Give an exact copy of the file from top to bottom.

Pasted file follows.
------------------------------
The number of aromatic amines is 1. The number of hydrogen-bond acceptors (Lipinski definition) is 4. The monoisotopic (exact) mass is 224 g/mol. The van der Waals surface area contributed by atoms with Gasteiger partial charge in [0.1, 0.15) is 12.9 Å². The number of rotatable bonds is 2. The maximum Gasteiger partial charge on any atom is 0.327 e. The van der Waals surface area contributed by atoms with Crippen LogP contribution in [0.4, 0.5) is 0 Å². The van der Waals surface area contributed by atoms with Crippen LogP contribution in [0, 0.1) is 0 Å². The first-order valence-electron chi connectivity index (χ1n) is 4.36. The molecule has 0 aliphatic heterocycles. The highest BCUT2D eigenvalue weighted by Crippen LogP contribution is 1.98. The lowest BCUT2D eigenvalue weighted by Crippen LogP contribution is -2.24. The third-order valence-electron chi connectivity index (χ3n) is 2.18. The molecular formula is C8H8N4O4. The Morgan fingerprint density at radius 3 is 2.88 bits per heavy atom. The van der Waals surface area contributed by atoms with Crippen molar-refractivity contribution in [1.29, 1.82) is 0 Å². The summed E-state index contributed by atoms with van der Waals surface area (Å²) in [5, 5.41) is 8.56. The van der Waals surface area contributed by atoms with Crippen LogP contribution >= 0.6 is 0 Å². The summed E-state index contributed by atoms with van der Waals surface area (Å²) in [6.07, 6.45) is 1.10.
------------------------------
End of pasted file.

The number of aromatic amines is 1. The number of hydrogen-bond acceptors (Lipinski definition) is 4. The monoisotopic (exact) mass is 224 g/mol. The van der Waals surface area contributed by atoms with Gasteiger partial charge in [0.1, 0.15) is 12.9 Å². The number of rotatable bonds is 2. The maximum Gasteiger partial charge on any atom is 0.327 e. The van der Waals surface area contributed by atoms with Crippen LogP contribution in [0.4, 0.5) is 0 Å². The van der Waals surface area contributed by atoms with Crippen LogP contribution in [0, 0.1) is 0 Å². The first-order valence-electron chi connectivity index (χ1n) is 4.36. The molecule has 0 aliphatic heterocycles. The highest BCUT2D eigenvalue weighted by Crippen LogP contribution is 1.98. The lowest BCUT2D eigenvalue weighted by Crippen LogP contribution is -2.24. The third-order valence-electron chi connectivity index (χ3n) is 2.18. The molecular formula is C8H8N4O4. The Morgan fingerprint density at radius 3 is 2.88 bits per heavy atom. The van der Waals surface area contributed by atoms with Crippen molar-refractivity contribution in [1.29, 1.82) is 0 Å². The summed E-state index contributed by atoms with van der Waals surface area (Å²) in [5, 5.41) is 8.56. The van der Waals surface area contributed by atoms with Crippen LogP contribution >= 0.6 is 0 Å². The summed E-state index contributed by atoms with van der Waals surface area (Å²) in [6.07, 6.45) is 1.10.